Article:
Tue Mar 22 03:59pm EDT
Five teams seeded eighth or higher have advanced to this year's Sweet 16, including three in the Southwest Region. Here's a look at which of the five have the best chance to be the unlikely interloper at next week's Final Four in Houston:
1. Florida State (No. 10 seed, Southwest Region)
Outlook: For Florida State to dismantle second-seeded Notre Dame even though Chris Singleton went scoreless in just 10 minutes off the bench, that's a sign the Seminoles have a high ceiling. Four starters scored in double figures and the Seminoles held Notre Dame to 30.9 percent shooting, particularly impressive considering Singleton is one of the nation's best and most versatile defenders. It's hard to believe that Florida State has the scoring punch needed to win two more games, but it would help if the coaching staff can get Singleton reintegrated in the offense. Either way, the Seminoles' defense is good enough to keep them in any game they play the rest of the tournament.
2. Butler (No. 8 seed, Southeast Region)
Outlook: Sequels are rarely better than the original, but Hoosiers, Part II has lived up to its predecessor so far this March. Butler has followed up last year's historic run to the national title game with dramatic victories over Old Dominion and Pittsburgh, advancing to another Sweet 16 behind the play of stars Matt Howard and Shelvin Mack. While the departure of versatile wings Avery Jukes, Willie Veasley and Gordon Hayward has robbed Butler of some of last year's defensive prowess, guard Ronald Nored is still one of the elite defenders in college basketball. How he fares against Wisconsin point guard Jordan Taylor and whether Howard can stay out of foul trouble should determine whether Butler gets a shot at either Florida or BYU in the regional title game. There's no dominant team in this region, and would you count Butler out after last year's run or Saturday's last-second escape against Pittsburgh?
3. Richmond (No. 12 seed, Southwest Region)
Outlook: In its long history as a giant killer, Richmond has beaten a No. 2 seed (Syracuse), a No. 3 seed (South Carolina), a No. 4 seed (Indiana) and three No. 5 seeds (Auburn, Georgia Tech, Vanderbilt). On Friday, the Spiders will get a chance to add top-ranked Kansas to their list of pelts. The size and strength advantage Kansas has in the paint is a concern for Richmond, but the Jayhawks don't exactly have the best track record as a favorite in the NCAA tournament. Kevin Anderson is a Jameer Nelson-esque point guard who controls tempo and scores in a variety of ways, Justin Harper and Dan Geriot are jump-shooting big men who will pull the Kansas big men away from the rim at the other end and the Spiders play a stingy matchup-zone defense. If Kansas doesn't dominate the glass or the paint and Richmond hits from the perimeter, the Spiders are capable of putting a scare into the Jayhawks.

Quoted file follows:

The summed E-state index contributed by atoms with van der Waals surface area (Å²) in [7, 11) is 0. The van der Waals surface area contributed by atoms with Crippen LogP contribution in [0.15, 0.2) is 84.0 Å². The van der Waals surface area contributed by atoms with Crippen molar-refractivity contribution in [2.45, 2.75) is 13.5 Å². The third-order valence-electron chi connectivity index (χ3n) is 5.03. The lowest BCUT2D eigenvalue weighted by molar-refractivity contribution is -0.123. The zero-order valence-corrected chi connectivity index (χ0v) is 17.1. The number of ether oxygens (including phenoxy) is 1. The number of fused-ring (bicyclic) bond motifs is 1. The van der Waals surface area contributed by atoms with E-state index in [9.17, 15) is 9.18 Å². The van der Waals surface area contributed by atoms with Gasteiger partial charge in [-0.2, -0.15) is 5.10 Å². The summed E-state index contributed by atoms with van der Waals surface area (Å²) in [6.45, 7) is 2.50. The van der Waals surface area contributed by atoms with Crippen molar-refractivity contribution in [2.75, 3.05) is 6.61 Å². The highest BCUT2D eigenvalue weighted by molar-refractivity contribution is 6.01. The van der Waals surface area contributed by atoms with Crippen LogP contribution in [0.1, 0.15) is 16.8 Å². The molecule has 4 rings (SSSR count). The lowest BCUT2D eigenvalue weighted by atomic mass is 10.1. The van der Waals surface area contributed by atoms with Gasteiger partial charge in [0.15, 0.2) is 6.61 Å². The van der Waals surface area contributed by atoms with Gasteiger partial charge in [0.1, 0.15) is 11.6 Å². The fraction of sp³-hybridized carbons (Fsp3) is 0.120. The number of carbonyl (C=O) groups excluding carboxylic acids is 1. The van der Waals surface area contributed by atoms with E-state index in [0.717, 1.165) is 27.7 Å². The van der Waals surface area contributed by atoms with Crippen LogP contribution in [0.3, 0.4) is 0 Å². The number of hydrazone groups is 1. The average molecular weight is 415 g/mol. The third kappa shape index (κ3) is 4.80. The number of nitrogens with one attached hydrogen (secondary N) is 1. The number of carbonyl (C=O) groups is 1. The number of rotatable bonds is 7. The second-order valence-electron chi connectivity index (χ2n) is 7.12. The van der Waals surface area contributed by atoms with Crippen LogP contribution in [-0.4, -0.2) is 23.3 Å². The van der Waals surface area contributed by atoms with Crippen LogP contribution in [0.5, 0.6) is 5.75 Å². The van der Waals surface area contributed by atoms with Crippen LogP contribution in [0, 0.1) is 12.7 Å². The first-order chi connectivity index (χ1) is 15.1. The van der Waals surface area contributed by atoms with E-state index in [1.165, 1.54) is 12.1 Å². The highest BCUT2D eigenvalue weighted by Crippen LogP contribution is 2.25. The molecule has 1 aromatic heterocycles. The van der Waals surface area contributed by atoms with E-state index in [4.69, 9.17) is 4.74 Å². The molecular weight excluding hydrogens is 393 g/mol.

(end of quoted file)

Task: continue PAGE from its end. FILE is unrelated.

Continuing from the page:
4. Virginia Commonwealth (No. 11, Southwest Region)
Of the 16 teams still alive this week, none are more unlikely than the Rams. They controversially snuck into the NCAA tournament as one of the final four teams in the field, crushed USC in a First Four game and then waylaid Georgetown and Purdue later in the week to advance to their first Sweet 16. The streaky, breakneck-paced Rams are a potentially scary opponent for Florida State, Richmond or even Kansas because they're capable of beating anyone in the nation when at their best, as they were against Purdue. The Rams shot 56.9 percent against the Boilermakers, 65.5 percent in the second half, and had six players finish in double figures. Their 94 points was seven more than anyone had scored on Purdue all season. We know VCU is capable of some clunkers since it lost five of eight games to close the regular season and finished fourth in the Colonial Athletic Association, yet if the Rams stay on this tear, even Florida State's defense is vulnerable.
5. Marquette (No. 11 seed, East region)
Outlook: If someone said before the NCAA tournament began that only two Big East teams would advance to the Sweet 16, Marquette almost certainly wouldn't have been one of the ones projected to make it. The 11th-seeded Golden Eagles upset Xavier and Big East rival Syracuse, advancing to their first Sweet 16 since the Dwyane Wade-led 2003 team made it all the way to the Final Four. There's no Wade-like star on this year's team, which means Marquette will have to attempt to push its way past second-seeded North Carolina on Friday and potentially the winner of Ohio State-Kentucky on Sunday mostly on hustle and grit alone. Marquette needs to keep the tempo slow against North Carolina, put defensive stopper Jimmy Butler on Harrison Barnes, and hope that the trio of Butler, Darius Johnson Odom and suddenly surging sixth man Jae Crowder can score enough points to keep up with the Heels. A finesse team like North Carolina that struggles from the perimeter could be vulnerable on Thursday if Marquette makes it a grind-it-out halfcourt game, but two upsets in this daunting region seems like too much to ask.